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The second wave of coronavirus slows down the recovery of fuel consumption

Since the historic April crash, demand for motor fuels had been rekindling month by month. Until now. In August, the fall in consumption intensified again.So far this year, and after the April crash and the falls in the surrounding months, the demand for automotive fuels has accumulated a drop even of 21%, with only 15,270 million tons in eight months.



Last April, in the hardest phase of the confinement, the consumption of gasoline and diesel fuel hit bottom in Spain, returning to levels unknown for several decades. Mobility was severely restricted to avoid the proliferation of COVID-19 infections and the demand for automotive fuel sank with a good part of the cars stopped and the economic activity stopped.

Since then, the consumption of gasoline and diesel had not stopped recovering, increasing the amounts consumed from one month to another and with decreasing drops in relation to the amounts refueled a year earlier. It is not just a bump from one month to the next (which is common), but the comparison with the previous year also sharpens the fall, according to the latest data from the Corporation of Strategic Reserves of Oil Products (Cores).

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Why did fuel demand decrease in August?

The demand for fuel from all types of automobiles grew in May (45.7% more than the data from Black April), in June (37.4% more than in May), and in July (23.4% more than the previous month). However, in August, when contagion began to proliferate and a second wave of pandemic was in the air, it fell again.

In August, the classic month of departure and return operations, and of great economic activity in other sectors linked to tourism, automotive fuel consumption fell by 9% compared to the previous month, to 2.2 million tons, with falls in both gasoline and diesel (more linked to professional activities).

The decreases between one month and another do not have to be especially significant. In recent decades, most years are with growth between the months of August and July, but also accumulate several sporadic falls (for the last one does not have to go far, occurred last year).

However, this August is particular because it comes from depressing consumption levels, which can make the drop significant compared to July volumes. Moreover, this August has also slowed down the trend of recent months that had been reflecting steadily lower year-on-year falls.

Already in March, with the start of the state of alarm in the middle of the month, the consumption of gasoline and diesel fell by 25.2% compared to a year earlier; in the historic April it sank by 59.1%; in May the fall was 42.9% year-on-year, where the recovery was timidly starting. In June the fall remained at 18.8%, while  in July the recovery continued in a solid manner and a fall of 10.4% was recorded.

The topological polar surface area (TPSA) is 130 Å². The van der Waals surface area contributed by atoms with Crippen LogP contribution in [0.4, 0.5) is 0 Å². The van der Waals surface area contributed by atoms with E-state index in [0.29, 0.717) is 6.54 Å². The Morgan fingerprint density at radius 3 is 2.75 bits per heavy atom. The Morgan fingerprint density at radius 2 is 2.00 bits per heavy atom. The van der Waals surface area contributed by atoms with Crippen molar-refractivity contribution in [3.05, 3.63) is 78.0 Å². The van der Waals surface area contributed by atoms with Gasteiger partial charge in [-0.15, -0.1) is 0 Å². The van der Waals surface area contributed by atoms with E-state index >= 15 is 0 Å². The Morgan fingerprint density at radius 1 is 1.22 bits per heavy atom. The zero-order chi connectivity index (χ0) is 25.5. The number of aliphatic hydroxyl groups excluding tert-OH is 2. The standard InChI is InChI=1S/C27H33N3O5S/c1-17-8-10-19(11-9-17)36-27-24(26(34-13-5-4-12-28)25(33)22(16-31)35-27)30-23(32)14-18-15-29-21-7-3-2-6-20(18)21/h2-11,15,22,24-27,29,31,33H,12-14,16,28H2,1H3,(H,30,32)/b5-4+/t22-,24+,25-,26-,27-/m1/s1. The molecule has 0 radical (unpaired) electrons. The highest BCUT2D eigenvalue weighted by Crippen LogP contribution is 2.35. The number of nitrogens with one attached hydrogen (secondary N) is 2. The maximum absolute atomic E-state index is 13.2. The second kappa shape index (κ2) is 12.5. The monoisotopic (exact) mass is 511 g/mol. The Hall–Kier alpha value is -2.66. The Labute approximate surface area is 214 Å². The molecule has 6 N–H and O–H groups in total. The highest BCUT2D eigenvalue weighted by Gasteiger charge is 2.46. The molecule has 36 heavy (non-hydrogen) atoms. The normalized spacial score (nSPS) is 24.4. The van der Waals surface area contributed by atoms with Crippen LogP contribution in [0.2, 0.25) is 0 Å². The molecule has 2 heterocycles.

However, in August the percentage fall intensified again and fuel consumption fell by 12.4%, with greater falls than previous months in both gasoline (-10.2%) and diesel (-13%). As highlighted by Cores in its latest report, even with provisional data, gasoline consumption (472 million tons) is at a consumption similar to that of August 2017, but in the case of diesel (1,727 million tons) is the worst data for almost two decades, since 2003.

So far this year, and after the April crash and the falls in the surrounding months, the demand for automotive fuels has accumulated a drop even of 21%, with only 15,270 million tons in eight months. The falls are recorded both in diesel, with 20.2% less, and more intensely in gasoline, with a collapse of 24.4% between January and August.

And if the recovery has reached its peak?

There are different impressions among oil companies about how demand will evolve, but fears are beginning to mount that fuel consumption will never return to pre-pandemic levels. After the April crash, fuel demand had been recovering at about 5 percent per week. But the recovery is now slowing down.

“We may have peaked in recovery. Consumption levels of 10 or 15 percent below pre-Covid levels are going to stay,” predicted Luis Aires, president of BP Spain, a few weeks ago. “The economic crisis, the increased efficiency of vehicles, the expansion of the electric car… It is very likely that we will not recover that consumption, that the peak demand of 2007 we will not see again,” he predicted.

During the same energy sector conference, Repsol’s CEO, Josu Jon Imaz, showed even more doubts about his rival’s own doubts and showed a “moderate point of cautious optimism” about future fuel sales.

According to an analysis from Repsol, now people use their own vehicles more to avoid public transport, teleworking is very limited, the boom in online commerce triggers transport needs for delivery… “I don’t know if consumption is going to recover fully or be less in the next three years, but in the previous economic crisis we thought it would never recover and then it has grown a lot.”


(Featured image by bere_moonlight0 via Pixabay)

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First published in EL INDEPENDIENTE, a third-party contributor translated and adapted the article from the original. In case of discrepancy, the original will prevail.

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Helene Lindbergh is a published author with books about entrepreneurship and investing for dummies. An advocate for financial literacy, she is also a sought-after keynote speaker for female empowerment. Her special focus is on small, independent businesses who eventually achieve financial independence. Helene is currently working on two projects—a bio compilation of women braving the world of banking, finance, crypto, tech, and AI, as well as a paper on gendered contributions in the rapidly growing healthcare market, specifically medicinal cannabis.